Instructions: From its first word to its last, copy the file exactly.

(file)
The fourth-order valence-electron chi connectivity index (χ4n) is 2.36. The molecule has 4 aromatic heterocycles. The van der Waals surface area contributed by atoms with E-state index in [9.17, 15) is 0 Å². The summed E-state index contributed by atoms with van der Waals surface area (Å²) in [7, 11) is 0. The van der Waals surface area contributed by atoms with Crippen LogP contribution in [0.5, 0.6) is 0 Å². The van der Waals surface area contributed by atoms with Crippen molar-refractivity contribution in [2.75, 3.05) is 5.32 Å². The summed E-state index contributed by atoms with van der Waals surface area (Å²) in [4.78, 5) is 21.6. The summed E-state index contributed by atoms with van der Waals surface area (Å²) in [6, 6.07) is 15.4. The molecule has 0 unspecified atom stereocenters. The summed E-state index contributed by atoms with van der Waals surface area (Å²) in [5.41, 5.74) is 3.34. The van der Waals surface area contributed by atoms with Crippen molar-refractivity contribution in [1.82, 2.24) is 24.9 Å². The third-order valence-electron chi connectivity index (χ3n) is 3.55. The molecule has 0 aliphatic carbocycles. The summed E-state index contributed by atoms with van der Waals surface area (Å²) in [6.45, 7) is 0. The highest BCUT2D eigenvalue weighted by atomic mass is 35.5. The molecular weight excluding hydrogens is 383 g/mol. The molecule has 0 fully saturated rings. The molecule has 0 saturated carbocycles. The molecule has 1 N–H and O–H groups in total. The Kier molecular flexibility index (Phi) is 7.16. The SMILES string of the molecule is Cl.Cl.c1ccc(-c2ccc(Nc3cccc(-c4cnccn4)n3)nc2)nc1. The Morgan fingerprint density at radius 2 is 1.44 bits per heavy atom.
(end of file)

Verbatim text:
The fourth-order valence-electron chi connectivity index (χ4n) is 2.36. The molecule has 4 aromatic heterocycles. The van der Waals surface area contributed by atoms with E-state index in [9.17, 15) is 0 Å². The summed E-state index contributed by atoms with van der Waals surface area (Å²) in [7, 11) is 0. The van der Waals surface area contributed by atoms with Crippen LogP contribution in [0.5, 0.6) is 0 Å². The van der Waals surface area contributed by atoms with Crippen molar-refractivity contribution in [2.75, 3.05) is 5.32 Å². The summed E-state index contributed by atoms with van der Waals surface area (Å²) in [4.78, 5) is 21.6. The summed E-state index contributed by atoms with van der Waals surface area (Å²) in [6, 6.07) is 15.4. The molecule has 0 unspecified atom stereocenters. The summed E-state index contributed by atoms with van der Waals surface area (Å²) in [5.41, 5.74) is 3.34. The van der Waals surface area contributed by atoms with Crippen molar-refractivity contribution in [1.82, 2.24) is 24.9 Å². The third-order valence-electron chi connectivity index (χ3n) is 3.55. The molecule has 0 aliphatic carbocycles. The summed E-state index contributed by atoms with van der Waals surface area (Å²) in [6.45, 7) is 0. The highest BCUT2D eigenvalue weighted by atomic mass is 35.5. The molecular weight excluding hydrogens is 383 g/mol. The molecule has 0 fully saturated rings. The molecule has 0 saturated carbocycles. The molecule has 1 N–H and O–H groups in total. The Kier molecular flexibility index (Phi) is 7.16. The SMILES string of the molecule is Cl.Cl.c1ccc(-c2ccc(Nc3cccc(-c4cnccn4)n3)nc2)nc1. The Morgan fingerprint density at radius 2 is 1.44 bits per heavy atom.